Beer and Art: Partizan 100 and Brewdog at the Tate
Whether it’s food, art or music, beer always adds another dimension of fun when mixed in with other creative mediums. Recently two events happened in London that were poles apart, but both under the art umbrella – Partizan’s 100th brew celebrations and Brewdog’s three day bar residency at the Tate Modern.
Partizan 100 Brew
Asking friends and artistic acquaintances to creatively cover fifty bottles of beer to be auctioned off for charity is a big ask for most breweries. Thankfully, Partizan have a bunch of talented friends. In celebration of their 100th brew they put on an exhibition of all the creations to raise money for Art Against Knives, and of course drink some beer in good company. Two brews were done for the occasion, a Stout Porter, which filled the bottles that were given out to be decorated, and a Cuvée, a style Partizan has been harvesting high acclaims for recently with their Lemon Cuvée of awesomeness.
All the bottles were exhibited in the Trispace Gallery down the road from the brewery, with a bar and a bit of music thrown in to get people inebriated and happy to shed some coins on the auction. The pimped bottles on offer were a mix of the wacky to the downright refined. There were deflated party balloons, exploding foam in the shape of a milk carton and even Andy the brewer as a Belgian Monk. We contributed a flocked bottle from Per and a sewn beer cosy label from Katie.
The exhibition naturally showcased some of Alec Doherty’s best labels over the past 100 brews. His ever evolving artwork have taken really interesting turns as he’s refined his own style. It was great to see some of his best work celebrated in this way.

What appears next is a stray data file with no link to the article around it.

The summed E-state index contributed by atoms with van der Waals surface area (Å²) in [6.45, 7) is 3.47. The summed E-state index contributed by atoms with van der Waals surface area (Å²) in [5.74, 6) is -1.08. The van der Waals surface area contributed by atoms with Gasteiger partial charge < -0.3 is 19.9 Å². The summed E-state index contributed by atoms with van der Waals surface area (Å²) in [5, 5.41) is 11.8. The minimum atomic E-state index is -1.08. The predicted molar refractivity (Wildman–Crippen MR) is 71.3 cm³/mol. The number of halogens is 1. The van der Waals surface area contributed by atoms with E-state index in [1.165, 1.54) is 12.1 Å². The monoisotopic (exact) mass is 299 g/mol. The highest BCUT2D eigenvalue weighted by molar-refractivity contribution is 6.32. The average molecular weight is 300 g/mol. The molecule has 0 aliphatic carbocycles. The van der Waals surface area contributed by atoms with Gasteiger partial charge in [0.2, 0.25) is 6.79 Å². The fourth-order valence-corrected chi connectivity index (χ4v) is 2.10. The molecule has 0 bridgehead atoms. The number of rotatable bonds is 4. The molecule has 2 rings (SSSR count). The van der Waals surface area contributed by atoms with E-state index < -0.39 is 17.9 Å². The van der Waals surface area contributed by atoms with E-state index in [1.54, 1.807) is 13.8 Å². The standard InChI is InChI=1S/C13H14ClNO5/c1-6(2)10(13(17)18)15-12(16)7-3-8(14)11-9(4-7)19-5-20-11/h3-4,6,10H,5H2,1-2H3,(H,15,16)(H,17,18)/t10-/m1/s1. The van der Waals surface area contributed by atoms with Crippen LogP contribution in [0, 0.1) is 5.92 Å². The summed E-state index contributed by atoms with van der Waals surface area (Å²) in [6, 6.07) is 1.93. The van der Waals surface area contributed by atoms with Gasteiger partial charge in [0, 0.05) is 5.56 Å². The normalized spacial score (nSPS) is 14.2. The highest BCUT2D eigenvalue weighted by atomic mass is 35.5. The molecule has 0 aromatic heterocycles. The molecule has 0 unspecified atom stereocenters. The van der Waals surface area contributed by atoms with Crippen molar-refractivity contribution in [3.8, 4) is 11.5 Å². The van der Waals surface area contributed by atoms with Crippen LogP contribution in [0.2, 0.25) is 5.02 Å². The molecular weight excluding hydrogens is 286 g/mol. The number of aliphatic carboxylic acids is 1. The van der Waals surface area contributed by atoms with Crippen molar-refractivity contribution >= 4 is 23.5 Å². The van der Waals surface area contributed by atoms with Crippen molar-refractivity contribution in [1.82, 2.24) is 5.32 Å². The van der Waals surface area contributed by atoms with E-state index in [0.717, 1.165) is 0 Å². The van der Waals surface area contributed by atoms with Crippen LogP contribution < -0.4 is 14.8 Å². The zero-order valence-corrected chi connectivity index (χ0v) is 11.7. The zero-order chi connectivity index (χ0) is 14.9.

As it stands, the show raised around £1,100 for charity, which must be a great way for Partizan to celebrate the past year and a bit of brewing. With some potential expansion plans, it will be exciting to see where Partizan is when their 200th brew rolls around.
Brewdog at the Tate Modern Matisse Exhibition
On a more grandiose scale, but not any less arty, Brewdog recently took up a 36 hour bar residency in one of London’s most dramatic venues, the Turbine Hall at the Tate Modern. The reason for the bar was to celebrate the ending of Henri Matisse’s ‘The Cut Outs’ exhibition, opening the space up to the public for some extended hours of drinking and art gazing.
Brewdog has had an ongoing relationship with Tate Modern for years, producing beers for exhibitions and even birthday celebrations. As collaborative relationships go, it seems to be a very healthy one for both parties.
The team at Tate kindly invited us down to see the exhibition, which we did on a lazy Sunday afternoon. Walking down the the sloped Turbine Hall to see a huge “Craft Beer for the People” emblazoned bar in the middle of it was an almost a surreal experience. This was a ‘mainstream’ moment for good beer.
The exhibition was packed as it was the last day, but the bar was understandably quiet, with more a family demographic of stumbling kids running around the Turbine Hall. I’m sure that on the Friday and Saturday nights the atmosphere would have been very different.
The Cut Outs exhibition was a fantastic mix of the bold and colourful, and it was almost a shame that Brewdog weren’t able to produce a special beer for this hugely popular exhibition to justify their place there a little more. But as Brewdog continues to work with Tate Modern, and as Tate continues to takes beer seriously, I’m sure we’ll see even more exciting things coming out of this unlikely partnership in the years to come.